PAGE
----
NCPO Order 66/2014 suggests that the primary targets of these measures must be investors or large-scale outside developers, whereas the poor, landless and those who have settled in the land before it was declared as a protected area, should not be affected by the NCPO order 64/2014. NCPO Order 66/2014 establishes a list of such people who are permitted to use the land. The Order 66/2014 appeared to focus only on wealthy investors. However, during its implementation of the Forestry Master Plan, the government has persistently identified impoverished villagers who lived on their lands for decades as “investors” or alleged villagers as being funded by wealthy investors, resulting in the loss of protection as set out by Order 66/2014. Five strategies have been followed by the NCPO to evict people, namely stopping illegal logging, stopping forest encroachment, seizing encroached areas, destroying villagers produce while filing lawsuits, and conducting area surveys.
3. Discrepancies in the application of NCPO Order 66/2014, meant to protect poor people from being evicted for forest land
In order to target HRDs protecting their land and protesting against land evictions, the government has purposely excluded villagers from the protection guaranteed to poor people under NCPO Order 66/2014. The Sai Thong National Park case clearly demonstrates the discrepancies in the application of NCPO Order 66/2014: the Royal Forest Department (RFD) said that NCPO Order 64/2014 is meant to target investors and NCPO Order 66/2014 is meant to exclude poor people from NCPO Order 64/2014 and protect them from being sued by the government. The definition of poor, according to the Royal Forest Department, is not properly defined and depends on the appreciation of the Thai authorities and judges. In the case of the 14 Sab Wai villagers currently prosecuted, the judges did not consider them as poor because they were allegedly owners of 2 to 3 plots of land[vii] but villagers find themselves unfairly targeted as they are only small-scale farmers. This highlights the unequal application of the NCPO Order 66/2014, considering that those who were supposed to be protected, not only lost their land but also were found guilty of the charges of trespassing, having to pay a fine of between 40,000 THB to 1,6587,211 THB, together with jail time ranging from 5 months 10 days to 4 years. Finally, their criminalisation further put them in poverty situation, leaving their families, elders and children behind, with insufficient financial resources and care.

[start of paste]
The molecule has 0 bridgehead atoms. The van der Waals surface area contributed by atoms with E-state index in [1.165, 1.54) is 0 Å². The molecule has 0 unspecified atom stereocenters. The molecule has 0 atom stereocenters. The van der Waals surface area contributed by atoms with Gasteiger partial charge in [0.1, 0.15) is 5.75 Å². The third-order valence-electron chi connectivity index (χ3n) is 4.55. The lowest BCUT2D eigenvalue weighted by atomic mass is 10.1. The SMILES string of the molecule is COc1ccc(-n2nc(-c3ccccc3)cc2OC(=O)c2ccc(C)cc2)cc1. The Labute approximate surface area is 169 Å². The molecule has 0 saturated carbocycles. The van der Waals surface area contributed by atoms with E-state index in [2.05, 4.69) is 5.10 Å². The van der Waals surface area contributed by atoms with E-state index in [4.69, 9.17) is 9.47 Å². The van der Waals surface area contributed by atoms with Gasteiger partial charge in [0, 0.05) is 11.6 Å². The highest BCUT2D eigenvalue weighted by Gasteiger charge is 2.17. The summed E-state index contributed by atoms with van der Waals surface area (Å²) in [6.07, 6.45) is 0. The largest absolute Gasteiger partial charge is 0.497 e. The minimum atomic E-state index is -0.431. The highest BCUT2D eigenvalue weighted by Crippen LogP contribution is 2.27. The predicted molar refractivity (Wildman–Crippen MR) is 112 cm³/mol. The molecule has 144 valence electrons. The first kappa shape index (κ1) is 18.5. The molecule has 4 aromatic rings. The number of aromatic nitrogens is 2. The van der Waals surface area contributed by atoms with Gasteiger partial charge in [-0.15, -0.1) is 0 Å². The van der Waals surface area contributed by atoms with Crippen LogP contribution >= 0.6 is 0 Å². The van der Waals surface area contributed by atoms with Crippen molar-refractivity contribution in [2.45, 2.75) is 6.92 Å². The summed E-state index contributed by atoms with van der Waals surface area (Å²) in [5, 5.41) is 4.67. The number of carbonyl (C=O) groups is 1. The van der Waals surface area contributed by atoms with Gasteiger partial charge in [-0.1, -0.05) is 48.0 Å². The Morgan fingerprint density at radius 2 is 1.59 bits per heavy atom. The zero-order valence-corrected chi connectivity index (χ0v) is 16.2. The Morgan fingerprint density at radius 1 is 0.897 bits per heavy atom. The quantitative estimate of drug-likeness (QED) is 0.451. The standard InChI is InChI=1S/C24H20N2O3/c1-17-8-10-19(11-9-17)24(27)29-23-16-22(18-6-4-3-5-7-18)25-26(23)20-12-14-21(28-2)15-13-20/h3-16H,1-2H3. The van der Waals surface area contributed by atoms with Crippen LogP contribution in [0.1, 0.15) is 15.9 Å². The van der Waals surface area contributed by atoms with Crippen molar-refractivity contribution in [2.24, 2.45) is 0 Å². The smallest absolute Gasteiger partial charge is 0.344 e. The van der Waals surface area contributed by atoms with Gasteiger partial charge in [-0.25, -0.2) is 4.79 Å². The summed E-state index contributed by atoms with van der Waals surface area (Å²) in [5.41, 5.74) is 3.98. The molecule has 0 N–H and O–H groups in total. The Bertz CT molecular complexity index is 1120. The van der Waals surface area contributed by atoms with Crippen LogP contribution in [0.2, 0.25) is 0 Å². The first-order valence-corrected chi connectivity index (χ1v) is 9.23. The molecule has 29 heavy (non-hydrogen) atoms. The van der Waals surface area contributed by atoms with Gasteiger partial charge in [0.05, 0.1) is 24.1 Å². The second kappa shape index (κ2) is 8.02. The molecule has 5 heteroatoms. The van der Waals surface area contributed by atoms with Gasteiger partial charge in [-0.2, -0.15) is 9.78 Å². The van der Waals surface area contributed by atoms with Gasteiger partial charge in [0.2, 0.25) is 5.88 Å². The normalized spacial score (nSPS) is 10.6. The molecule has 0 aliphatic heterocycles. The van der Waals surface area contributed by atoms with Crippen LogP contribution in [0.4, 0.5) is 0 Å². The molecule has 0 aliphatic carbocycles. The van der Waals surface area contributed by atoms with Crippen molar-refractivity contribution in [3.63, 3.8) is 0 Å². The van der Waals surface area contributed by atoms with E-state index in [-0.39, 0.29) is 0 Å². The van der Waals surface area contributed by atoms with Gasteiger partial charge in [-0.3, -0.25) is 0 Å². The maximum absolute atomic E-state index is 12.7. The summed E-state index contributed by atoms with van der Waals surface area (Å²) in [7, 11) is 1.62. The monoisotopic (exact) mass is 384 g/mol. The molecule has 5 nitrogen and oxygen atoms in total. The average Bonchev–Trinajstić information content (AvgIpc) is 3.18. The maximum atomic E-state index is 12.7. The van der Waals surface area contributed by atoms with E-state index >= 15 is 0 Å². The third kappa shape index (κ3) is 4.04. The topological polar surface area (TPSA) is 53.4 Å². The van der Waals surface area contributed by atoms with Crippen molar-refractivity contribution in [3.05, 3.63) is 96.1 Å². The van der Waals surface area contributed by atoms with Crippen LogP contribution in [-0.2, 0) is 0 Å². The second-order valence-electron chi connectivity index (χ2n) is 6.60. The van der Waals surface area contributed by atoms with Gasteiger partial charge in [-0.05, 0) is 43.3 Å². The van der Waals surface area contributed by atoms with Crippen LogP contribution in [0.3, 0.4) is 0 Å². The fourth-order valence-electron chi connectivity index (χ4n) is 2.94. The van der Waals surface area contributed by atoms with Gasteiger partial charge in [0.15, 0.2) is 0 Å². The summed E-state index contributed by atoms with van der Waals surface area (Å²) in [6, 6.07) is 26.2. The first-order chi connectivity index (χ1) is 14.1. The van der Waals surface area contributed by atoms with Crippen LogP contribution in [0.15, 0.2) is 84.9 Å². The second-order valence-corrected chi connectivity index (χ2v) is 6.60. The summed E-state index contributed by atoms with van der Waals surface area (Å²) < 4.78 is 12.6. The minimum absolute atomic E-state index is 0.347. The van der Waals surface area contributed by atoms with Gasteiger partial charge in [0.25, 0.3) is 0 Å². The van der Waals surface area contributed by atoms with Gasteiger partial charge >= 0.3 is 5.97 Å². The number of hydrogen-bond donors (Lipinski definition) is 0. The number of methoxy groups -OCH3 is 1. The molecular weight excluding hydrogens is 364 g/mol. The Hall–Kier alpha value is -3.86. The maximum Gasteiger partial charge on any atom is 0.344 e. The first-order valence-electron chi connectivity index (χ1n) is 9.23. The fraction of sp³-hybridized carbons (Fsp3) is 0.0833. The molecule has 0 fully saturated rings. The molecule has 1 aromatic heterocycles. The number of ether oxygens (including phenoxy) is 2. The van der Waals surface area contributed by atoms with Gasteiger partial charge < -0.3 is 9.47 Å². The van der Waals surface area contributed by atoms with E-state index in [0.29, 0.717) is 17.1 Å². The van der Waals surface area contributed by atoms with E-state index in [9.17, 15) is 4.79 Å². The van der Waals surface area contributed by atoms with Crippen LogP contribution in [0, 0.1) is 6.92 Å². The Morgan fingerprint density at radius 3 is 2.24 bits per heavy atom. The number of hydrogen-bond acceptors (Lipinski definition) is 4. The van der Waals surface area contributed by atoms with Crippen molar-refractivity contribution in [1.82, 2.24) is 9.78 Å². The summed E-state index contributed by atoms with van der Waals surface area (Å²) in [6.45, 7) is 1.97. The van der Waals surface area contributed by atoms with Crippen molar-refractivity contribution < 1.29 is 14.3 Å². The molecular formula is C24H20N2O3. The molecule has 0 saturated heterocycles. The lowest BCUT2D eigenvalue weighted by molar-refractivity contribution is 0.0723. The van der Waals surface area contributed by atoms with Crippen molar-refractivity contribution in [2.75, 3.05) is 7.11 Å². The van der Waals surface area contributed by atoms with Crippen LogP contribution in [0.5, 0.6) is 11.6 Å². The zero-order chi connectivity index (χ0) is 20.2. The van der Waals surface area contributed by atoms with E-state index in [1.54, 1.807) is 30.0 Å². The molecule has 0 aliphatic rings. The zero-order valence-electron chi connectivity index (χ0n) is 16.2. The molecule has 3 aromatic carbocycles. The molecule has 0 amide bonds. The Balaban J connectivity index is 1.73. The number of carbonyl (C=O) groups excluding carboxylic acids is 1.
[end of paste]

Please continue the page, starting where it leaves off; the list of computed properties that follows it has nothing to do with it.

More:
4. Unlawful usage of the Cabinet Resolution of 30 June 1998 which is by itself flawed in its implementation
Another reason why the 14 Sab Wai villagers were declined protection under NCPO Order 66/2014 is because the appeal judgment ruled that the villagers had newly moved into the area. The court concluded that the villagers had no proof that they had lived in the national park area before its’ establishment in 1992 because their names are not listed in the survey, which was conducted under the Cabinet Resolution of 30 June 1998. Even though it is stipulated in NCPO Order 66/2014 that an investigation and rights-proving procedure would take place for new encroachers, verification methods of communities’ land rights, such as examining the traditional, cultural, and historical context, have been neglected by law enforcers[viii] and instead, the Cabinet Resolution of 30 June 1998 was utilised as a land-rights identification method. Under the Cabinet Resolution of 30 June 1998, aerial photographs and satellite images were taken and surveys amongst villagers living in national parks and reserved forest areas have been conducted. Based on the images and surveys, a list was created and those included in it were allowed to make a living in national reserved forest and national park areas.[ix] The lawyer, Mr. Somnuek Tumsupap, pointed out that the 14 prosecuted villagers of Sab Wai villagers were not on the list because survey data is missing, and even though they are heirs to the land, their names are not included on survey documents. This is due to the flawed implementation of Cabinet Resolution 30 June 1998 as: (1) authorities have limited time available to conduct surveys; (2) the number of personnel conducting surveys is limited, and (3) the budget allocated for surveying is insufficient. Therefore, in the case of the Sab Wai villagers, when authorities ran out of funds to survey, they did not continue the surveys but allowed villagers to continue living on the land.[x] The villagers also pointed out that surveys were not conducted fairly. Villagers had approached surveying rangers on various occasions to ensure that their land was surveyed and they would be included in the list, but the rangers made excuses not to survey their land and told them that another survey would take place after four years.